By JORDYN GRZELEWSKI
Township residents whose homes flooded during Friday’s storm did what they could.
They insured their homes. They added protections after previous flooding damaged their houses. Some had lived through major flooding in 2003, and prepared their homes as best they could.
Still, the water poured in.
Now, they want solutions and help.
More than a dozen people spoke about flooding at Monday night’s township trustee meeting, which drew a few dozen attendees and spent more than two hours on public comments.
Among those asking township officials for answers was Julie Romeo of Ridgefield Avenue, who purchased her house seven years ago.
Romeo said that when the rain hit Friday, three to four feet of water quickly seeped into her finished basement.
The water ruined appliances and destroyed everything in her teenage daughter’s bedroom down there, ultimately totaling about $20,000 in damage that her insurance won’t cover.
“I’m a single mom, working, and I can’t afford to replace all that stuff,” the mom of three said. “It’s causing me a lot of money and a lot of grief. ... Something has to be done.”
At this point, Romeo said, she hopes to fix what she can afford and then sell her house.
It was a similar experience for David Joyce of Arlene Avenue, who said he used a valve officials had recommended to him after previous incidents.
Still, “Within two hours we had 51 inches,” he said.
He estimates his house incurred $30,000 to $40,000 in damage, none of which his insurance will cover.
“We lost everything,” he said, including the contents of a downstairs master bedroom suite, washer, dryer, furnace, hot water tank, computer, and electrical outlets.
His neighbor, Joe Bertin, pleaded with township officials to do something, saying he loves the community where he, his wife and son live, but is considering moving after dealing with water and sewage pouring in their house on more than one occasion in the 15 years they’ve lived there.
Bertin said his damages are in the thousands, including appliances and items he had hoped to save such as his son’s antique train collection and photos from his military career.
“I love this place. I don’t want to go anywhere. But I am in the position of trying to figure out if we need to get out of here,” said Bertin, a Youngstown city school teacher. “We need our community leaders to help us.”
Township officials promised to do just that, but also asked for patience as they try to fix stormwater issues that long predate them. Those issues go back decades to when Boardman developed in an era in which stormwater issues were not taken into consideration. While new businesses are now required to install stormwater systems, much of Boardman’s development occurred before these types of requirements, officials said.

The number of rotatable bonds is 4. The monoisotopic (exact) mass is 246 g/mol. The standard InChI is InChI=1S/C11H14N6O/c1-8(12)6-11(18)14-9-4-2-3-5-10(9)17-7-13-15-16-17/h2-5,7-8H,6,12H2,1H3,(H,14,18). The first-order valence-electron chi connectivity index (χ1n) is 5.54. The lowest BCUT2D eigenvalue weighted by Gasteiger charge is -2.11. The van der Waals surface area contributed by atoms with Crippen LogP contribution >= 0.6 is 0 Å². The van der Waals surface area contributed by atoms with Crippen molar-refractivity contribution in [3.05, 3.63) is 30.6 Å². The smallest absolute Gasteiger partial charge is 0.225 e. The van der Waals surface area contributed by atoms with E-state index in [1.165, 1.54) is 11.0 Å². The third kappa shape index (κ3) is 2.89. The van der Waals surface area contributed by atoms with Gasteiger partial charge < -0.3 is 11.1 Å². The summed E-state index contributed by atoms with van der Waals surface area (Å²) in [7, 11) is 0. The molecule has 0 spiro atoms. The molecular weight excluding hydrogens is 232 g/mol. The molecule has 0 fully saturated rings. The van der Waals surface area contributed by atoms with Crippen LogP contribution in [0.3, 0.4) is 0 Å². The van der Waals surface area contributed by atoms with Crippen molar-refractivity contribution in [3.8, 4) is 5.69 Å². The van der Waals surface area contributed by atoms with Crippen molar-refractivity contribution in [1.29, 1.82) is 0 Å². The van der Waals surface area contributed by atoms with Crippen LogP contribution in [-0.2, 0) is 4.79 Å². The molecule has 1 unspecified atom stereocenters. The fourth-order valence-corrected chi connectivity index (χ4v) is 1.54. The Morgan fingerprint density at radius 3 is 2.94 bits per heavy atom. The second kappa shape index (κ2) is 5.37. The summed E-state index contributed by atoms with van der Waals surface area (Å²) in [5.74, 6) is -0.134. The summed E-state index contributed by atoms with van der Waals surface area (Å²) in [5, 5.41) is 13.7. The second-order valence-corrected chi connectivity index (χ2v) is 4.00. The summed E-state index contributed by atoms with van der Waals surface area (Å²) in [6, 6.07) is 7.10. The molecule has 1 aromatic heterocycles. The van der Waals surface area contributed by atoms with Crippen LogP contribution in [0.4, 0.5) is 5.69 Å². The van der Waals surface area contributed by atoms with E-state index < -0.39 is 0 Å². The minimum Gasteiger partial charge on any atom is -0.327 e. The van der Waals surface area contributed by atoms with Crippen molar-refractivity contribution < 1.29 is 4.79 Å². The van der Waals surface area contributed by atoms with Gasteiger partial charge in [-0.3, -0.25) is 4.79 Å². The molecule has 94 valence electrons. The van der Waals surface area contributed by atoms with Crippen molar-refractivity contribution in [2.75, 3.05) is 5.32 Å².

Combined with other factors such as heavier rainfall and more frequent 100-year storms in recent years, areas across the township are affected whenever too much rain falls too quickly.
In the short term, officials urged residents whose homes were damaged to contact the Red Cross and the township.
Dennis O’Hara, director of the Mahoning County Emergency Management Agency, said it will be difficult to meet the requirements to receive assistance from the Federal Emergency Management Agency, but said to make its case, his agency needs data from homeowners.
O’Hara also said he is working to identify resources that other organizations might be able to provide.
He and township officials plan to release additional information, including information about a phone bank, today.
Township Fire Chief Mark Pitzer also urged residents to contact him at firstname.lastname@example.org or at 330-726-4199, promising to help with data collection and to assist residents in any way he can.
In the longer term, township officials have plans in the works to address the issues brought up Monday.
Trustees said many of the issues are due to laws and policies at the state and federal levels, and promised to lobby legislators and organize a postcard-writing campaign to get the attention of those elected officials.
“We’re asking for money from the Rainy Day Fund because our people need help – because of a rainy day,” said Trustee Tom Costello, referring to the nearly $3 billion Gov. John Kasich’s administration has in a state savings account.
Trustees called out the area’s elected officials, saying none but state Sen. Joe Schiavoni of Boardman, D-33rd, has done much to help the township.
“Our state representatives need to start actually representing us in Columbus, and that hasn’t been happening for some time,” Costello said.
“We will do our part,” he promised. “We’ll bombard the folks.”
In the longer term, township officials explained that they have been working for years to establish a stormwater utility district that would be able to address many of these issues.
Boardman has joined with Austintown and Canfield townships to form the ABC Water District, a separate government entity that will have the ability to collect utility fees and use the revenue only on stormwater projects. State law does not allow the township to spend taxpayer dollars on private property, but this entity would be able to do that, officials said.
The district has been in the works for years and recently moved forward after the Ohio Supreme Court ruled that such districts can collect fees.
“We’re really close to putting the district in place. The problem was we had to figure out a [fee-]collection mechanism,” said township Administrator Jason Loree. Loree said he discussed possible mechanisms with the Mahoning County Auditor’s office Monday.
Township officials said they hope the district will begin its first projects in the spring of 2019.
“It’s devastating. And we understand,” Trustee Brad Calhoun said of the flooding.
In the meantime, “Email us. Call us. Talk to us,” he said. “We want as much as we can to help solve this problem.”